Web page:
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When taken at a dosage of more than 100 mg daily, niacin frequently causes annoying skin flushing, especially in the face, as well as stomach distress, itching, and headache.65 In studies, as many as 43% of individuals taking niacin quit because of unpleasant side effects.44
A more dangerous effect of niacin is liver inflammation. Although some reports suggest that it occurs most commonly with slow-release niacin, it can occur with any type of niacin when taken at a daily dose of more than 500 mg (usually 3 g or more). Regular blood tests to evaluate liver function are, therefore, mandatory when using high-dose niacin (or niacinamide or inositol hexaniacinate). This reaction almost always goes away when niacin is stopped. Note: Contrary to claims on some manufacturers' websites, there is no reliable evidence that inositol hexaniacinate is safer than ordinary niacin.
As noted above, a single dose of 2.5 to 5 grams of niacin (used in the vain hope of passing a urine drug test despite the presence of drugs in the system) can cause life-threatening disturbances in body function.70 Since this range includes the high-end of the dosage used for treating cholesterol, presumably people who gradually work up to taking several grams of niacin daily can accommodate it in a way that those who take it suddenly cannot.
If you have liver disease, ulcers (presently or in the past), gout, or drink too much alcohol,45 do not take high-dose niacin except on medical advice.
While there has been some concern that niacin may raise blood sugar levels in diabetics, the effect appears to be slight, and it carries little, if any, clinical significance.46,56,71
Combining high-dose niacin with statin drugs (the most effective medications for high cholesterol) further improves cholesterol profile by raising HDL (“good”) cholesterol.52-54 Unfortunately, there are real concerns that this combination therapy could cause a potentially fatal condition called rhabdomyolysis.
A growing body of evidence, however, suggests that the risk is relatively slight in individuals with healthy kidneys. Furthermore, even much lower doses of niacin than the usual dose given to improve cholesterol levels (100 mg versus 1,000 mg or more) may provide a similar benefit.55 At this dose, the risk of rhabdomyolysis should be decreased.
Nonetheless, it is not safe to try this combination except under close physician supervision. Rhabdomyolysis can be fatal.
Another potential drug interaction involves the anticonvulsant drugs carbamazepine and primidone. Niacinamide might increase blood levels of these drugs, possibly requiring reduction in drug dosage.50 Do not use this combination except under physician supervision.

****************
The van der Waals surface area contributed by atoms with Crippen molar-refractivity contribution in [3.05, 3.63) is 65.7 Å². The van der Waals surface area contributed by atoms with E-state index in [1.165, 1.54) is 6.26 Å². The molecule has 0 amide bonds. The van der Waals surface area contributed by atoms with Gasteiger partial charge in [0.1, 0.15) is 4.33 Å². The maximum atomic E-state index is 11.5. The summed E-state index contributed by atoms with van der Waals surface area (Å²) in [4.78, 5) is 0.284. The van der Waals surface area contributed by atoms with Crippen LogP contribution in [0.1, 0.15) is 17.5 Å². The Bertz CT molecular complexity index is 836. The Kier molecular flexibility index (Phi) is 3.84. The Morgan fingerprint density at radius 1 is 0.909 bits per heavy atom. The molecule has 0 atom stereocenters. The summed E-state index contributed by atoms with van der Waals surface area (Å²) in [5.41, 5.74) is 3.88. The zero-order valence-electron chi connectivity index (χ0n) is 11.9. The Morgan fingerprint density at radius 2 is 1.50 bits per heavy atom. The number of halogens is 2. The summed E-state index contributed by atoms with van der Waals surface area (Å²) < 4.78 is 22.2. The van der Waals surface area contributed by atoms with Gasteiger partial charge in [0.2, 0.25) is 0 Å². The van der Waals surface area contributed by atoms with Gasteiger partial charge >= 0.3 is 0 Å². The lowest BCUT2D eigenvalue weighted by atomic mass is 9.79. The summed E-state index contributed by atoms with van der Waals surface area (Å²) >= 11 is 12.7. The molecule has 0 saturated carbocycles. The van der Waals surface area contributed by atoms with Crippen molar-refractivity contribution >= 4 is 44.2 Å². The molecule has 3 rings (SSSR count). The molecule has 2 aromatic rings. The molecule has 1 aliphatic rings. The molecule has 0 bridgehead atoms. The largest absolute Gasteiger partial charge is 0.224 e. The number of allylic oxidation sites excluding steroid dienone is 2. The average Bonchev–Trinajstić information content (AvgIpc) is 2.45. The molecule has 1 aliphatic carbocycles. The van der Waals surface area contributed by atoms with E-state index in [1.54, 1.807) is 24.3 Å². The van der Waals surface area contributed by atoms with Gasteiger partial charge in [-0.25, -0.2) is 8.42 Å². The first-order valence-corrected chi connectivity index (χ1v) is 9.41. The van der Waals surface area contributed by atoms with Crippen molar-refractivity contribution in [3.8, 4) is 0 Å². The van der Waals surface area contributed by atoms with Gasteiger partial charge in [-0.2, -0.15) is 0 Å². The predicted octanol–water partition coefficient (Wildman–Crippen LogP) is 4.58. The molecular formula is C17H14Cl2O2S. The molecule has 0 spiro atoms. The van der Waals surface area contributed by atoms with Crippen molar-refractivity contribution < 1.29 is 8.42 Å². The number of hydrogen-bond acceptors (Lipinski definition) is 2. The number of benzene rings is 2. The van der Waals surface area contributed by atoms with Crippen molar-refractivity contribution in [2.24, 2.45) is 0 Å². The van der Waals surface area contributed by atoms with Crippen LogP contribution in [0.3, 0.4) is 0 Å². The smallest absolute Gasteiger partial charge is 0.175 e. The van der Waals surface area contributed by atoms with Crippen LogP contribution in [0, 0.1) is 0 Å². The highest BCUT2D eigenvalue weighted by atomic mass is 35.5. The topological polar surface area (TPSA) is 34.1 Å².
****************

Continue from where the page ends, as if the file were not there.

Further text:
The maximum safe dosage of niacin for pregnant or nursing women has been set at 35 mg daily (30 mg if 18 years old or younger).51
Interactions You Should Know About
If you are taking:
- Cholesterol-lowering drugs in the statin family, niacin might offer potential benefits; however, there are real dangers to this combination. Do not try it except under physician supervision.
- The antituberculosis drug isoniazid (INH): You may need extra niacin.
- Anticonvulsant drugs such as carbamazepine or primidone: Do not take niacinamide except under physician supervision.
If you drink alcohol excessively:
- Do not take niacin except under physician supervision.
- Gibbons LW, Gonzalez V, Gordon N, at al. The prevalence of side effects with regular and sustained-release nicotinic acid. Am J Med. 1995;99:378-385.
- Physicians' Desk Reference. Montvale, NJ: Medical Economics Co; 1999:1507.
- Elam MB, Hunninghake DB, Davis KB, et al. Effect of niacin on lipid and lipoprotein levels and glycemic control in patients With diabetes and peripheral arterial disease. The ADMIT Study: a randomized trial. JAMA. 2000;284:1263-1270.
- Bourgeois BFD, Dodson WE, Ferrendelli JA. Interactions between primidone, carbamazepine, and nicotinamide. Neurology. 1982;32:1122-1126.
- Dietary Reference Intakes for Thiamin, Riboflavin, Niacin, Vitamin B 6, Folate, Vitamin B 12, Pantothenic Acid, Biotin, and Choline (1998). The National Academies Press website. Available at http://www.nap.edu. Accessed October 4, 2001.
- Jacobson TA, Amorosa LF. Combination therapy with fluvastatin and niacin in hypercholesterolemia: a preliminary report on safety. Am J Cardiol. 1994;73:25D-29D.
- Kashyap ML, Evans R, Simmons PD, et al. New combination niacin/statin formulation shows pronounced effects on major lipoproteins and is well tolerated. J Am Coll Cardiol. 2000;35(suppl A):326.
- Wolfe ML, Vartanian SF, Ross JL, et al. Safety and effectiveness of Niaspan when added sequentially to a statin for treatment of dyslipidemia. Am J Cardiol. 2001;87:476-479.
- Wink J, Giacoppe G, King J. Effect of very-low-dose niacin on high-density lipoprotein in patients undergoing long-term statin therapy. Am Heart J. 2002;143:514-518.
- Grundy SM, Vega GL, McGovern ME, et al. Efficacy, safety, and tolerability of once-daily niacin for the treatment of dyslipidemia associated with type 2 diabetes: results of the assessment of diabetes control and evaluation of the efficacy of niaspan trial. Arch Intern Med. 2002;162:1568-1576.
- Mills EJ, Prousky J, Raskin G, et al. The safety of over-the-counter niacin. A randomized placebo-controlled trial [ISRCTN18054903]. BMC Clin Pharmacol. 2003 Nov 13. [Epub ahead of print]
- Mittal MK, Florin T, Perrone J, et al. Toxicity from the use of niacin to beat urine drug screening. Ann Emerg Med. Epub 2007 Apr 6.
- Goldberg RB, Jacobson TA. Effects of niacin on glucose control in patients with dyslipidemia. Mayo Clin Proc. 2008;83:470-478.